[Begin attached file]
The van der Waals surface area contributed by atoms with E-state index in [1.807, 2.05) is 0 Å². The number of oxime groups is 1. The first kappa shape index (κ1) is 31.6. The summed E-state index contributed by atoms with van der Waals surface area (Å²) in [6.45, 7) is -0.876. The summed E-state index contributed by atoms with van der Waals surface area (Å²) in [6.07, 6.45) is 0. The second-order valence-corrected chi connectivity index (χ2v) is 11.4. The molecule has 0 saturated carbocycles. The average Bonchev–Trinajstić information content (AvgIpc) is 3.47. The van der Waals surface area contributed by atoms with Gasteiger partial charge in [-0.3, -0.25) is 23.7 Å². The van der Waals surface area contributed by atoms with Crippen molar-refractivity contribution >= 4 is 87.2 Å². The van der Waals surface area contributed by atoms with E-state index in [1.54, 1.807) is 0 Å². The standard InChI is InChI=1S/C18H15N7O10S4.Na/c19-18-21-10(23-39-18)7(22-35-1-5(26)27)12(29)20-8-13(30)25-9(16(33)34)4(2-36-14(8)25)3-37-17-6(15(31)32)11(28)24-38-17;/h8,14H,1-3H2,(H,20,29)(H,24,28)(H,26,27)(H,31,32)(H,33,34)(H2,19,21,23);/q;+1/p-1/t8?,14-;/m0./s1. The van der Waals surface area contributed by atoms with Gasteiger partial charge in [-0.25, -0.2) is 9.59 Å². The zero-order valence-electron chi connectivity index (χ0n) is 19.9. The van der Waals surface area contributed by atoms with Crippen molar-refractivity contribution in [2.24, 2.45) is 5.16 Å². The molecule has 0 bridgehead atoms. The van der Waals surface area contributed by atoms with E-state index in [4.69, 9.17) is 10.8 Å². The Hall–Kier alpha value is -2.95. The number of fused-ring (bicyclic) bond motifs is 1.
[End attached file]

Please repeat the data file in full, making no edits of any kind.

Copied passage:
The van der Waals surface area contributed by atoms with E-state index in [1.807, 2.05) is 0 Å². The number of oxime groups is 1. The first kappa shape index (κ1) is 31.6. The summed E-state index contributed by atoms with van der Waals surface area (Å²) in [6.45, 7) is -0.876. The summed E-state index contributed by atoms with van der Waals surface area (Å²) in [6.07, 6.45) is 0. The second-order valence-corrected chi connectivity index (χ2v) is 11.4. The molecule has 0 saturated carbocycles. The average Bonchev–Trinajstić information content (AvgIpc) is 3.47. The van der Waals surface area contributed by atoms with Gasteiger partial charge in [-0.3, -0.25) is 23.7 Å². The van der Waals surface area contributed by atoms with Crippen molar-refractivity contribution >= 4 is 87.2 Å². The van der Waals surface area contributed by atoms with E-state index in [1.54, 1.807) is 0 Å². The standard InChI is InChI=1S/C18H15N7O10S4.Na/c19-18-21-10(23-39-18)7(22-35-1-5(26)27)12(29)20-8-13(30)25-9(16(33)34)4(2-36-14(8)25)3-37-17-6(15(31)32)11(28)24-38-17;/h8,14H,1-3H2,(H,20,29)(H,24,28)(H,26,27)(H,31,32)(H,33,34)(H2,19,21,23);/q;+1/p-1/t8?,14-;/m0./s1. The van der Waals surface area contributed by atoms with Gasteiger partial charge in [-0.25, -0.2) is 9.59 Å². The zero-order valence-electron chi connectivity index (χ0n) is 19.9. The van der Waals surface area contributed by atoms with Crippen molar-refractivity contribution in [2.24, 2.45) is 5.16 Å². The molecule has 0 bridgehead atoms. The van der Waals surface area contributed by atoms with E-state index in [4.69, 9.17) is 10.8 Å². The Hall–Kier alpha value is -2.95. The number of fused-ring (bicyclic) bond motifs is 1.